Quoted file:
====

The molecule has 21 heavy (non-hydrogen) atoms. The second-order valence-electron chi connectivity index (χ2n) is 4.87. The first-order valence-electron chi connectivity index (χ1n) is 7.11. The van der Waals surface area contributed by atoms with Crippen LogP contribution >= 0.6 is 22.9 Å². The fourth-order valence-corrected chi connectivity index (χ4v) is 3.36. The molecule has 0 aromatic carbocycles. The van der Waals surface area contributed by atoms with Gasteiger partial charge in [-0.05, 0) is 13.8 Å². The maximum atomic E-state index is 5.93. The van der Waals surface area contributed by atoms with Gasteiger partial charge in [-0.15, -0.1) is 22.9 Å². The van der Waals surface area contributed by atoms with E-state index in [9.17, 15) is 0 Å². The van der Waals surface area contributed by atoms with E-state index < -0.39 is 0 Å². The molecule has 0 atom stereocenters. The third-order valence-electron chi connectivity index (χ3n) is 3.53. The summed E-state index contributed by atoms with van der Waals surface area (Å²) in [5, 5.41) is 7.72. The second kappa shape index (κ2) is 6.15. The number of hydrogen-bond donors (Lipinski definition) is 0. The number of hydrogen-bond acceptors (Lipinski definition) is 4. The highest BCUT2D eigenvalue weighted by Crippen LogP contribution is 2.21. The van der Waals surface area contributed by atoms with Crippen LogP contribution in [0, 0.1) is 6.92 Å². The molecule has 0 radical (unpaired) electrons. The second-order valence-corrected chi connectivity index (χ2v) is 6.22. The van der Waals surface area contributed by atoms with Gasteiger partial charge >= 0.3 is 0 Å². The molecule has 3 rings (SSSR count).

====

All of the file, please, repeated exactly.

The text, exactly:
The molecule has 21 heavy (non-hydrogen) atoms. The second-order valence-electron chi connectivity index (χ2n) is 4.87. The first-order valence-electron chi connectivity index (χ1n) is 7.11. The van der Waals surface area contributed by atoms with Crippen LogP contribution >= 0.6 is 22.9 Å². The fourth-order valence-corrected chi connectivity index (χ4v) is 3.36. The molecule has 0 aromatic carbocycles. The van der Waals surface area contributed by atoms with Gasteiger partial charge in [-0.05, 0) is 13.8 Å². The maximum atomic E-state index is 5.93. The van der Waals surface area contributed by atoms with Gasteiger partial charge in [-0.15, -0.1) is 22.9 Å². The van der Waals surface area contributed by atoms with E-state index in [9.17, 15) is 0 Å². The van der Waals surface area contributed by atoms with E-state index < -0.39 is 0 Å². The molecule has 0 atom stereocenters. The third-order valence-electron chi connectivity index (χ3n) is 3.53. The summed E-state index contributed by atoms with van der Waals surface area (Å²) in [5, 5.41) is 7.72. The second kappa shape index (κ2) is 6.15. The number of hydrogen-bond donors (Lipinski definition) is 0. The number of hydrogen-bond acceptors (Lipinski definition) is 4. The highest BCUT2D eigenvalue weighted by Crippen LogP contribution is 2.21. The van der Waals surface area contributed by atoms with Crippen LogP contribution in [0, 0.1) is 6.92 Å². The molecule has 0 radical (unpaired) electrons. The second-order valence-corrected chi connectivity index (χ2v) is 6.22. The van der Waals surface area contributed by atoms with Gasteiger partial charge >= 0.3 is 0 Å². The molecule has 3 rings (SSSR count).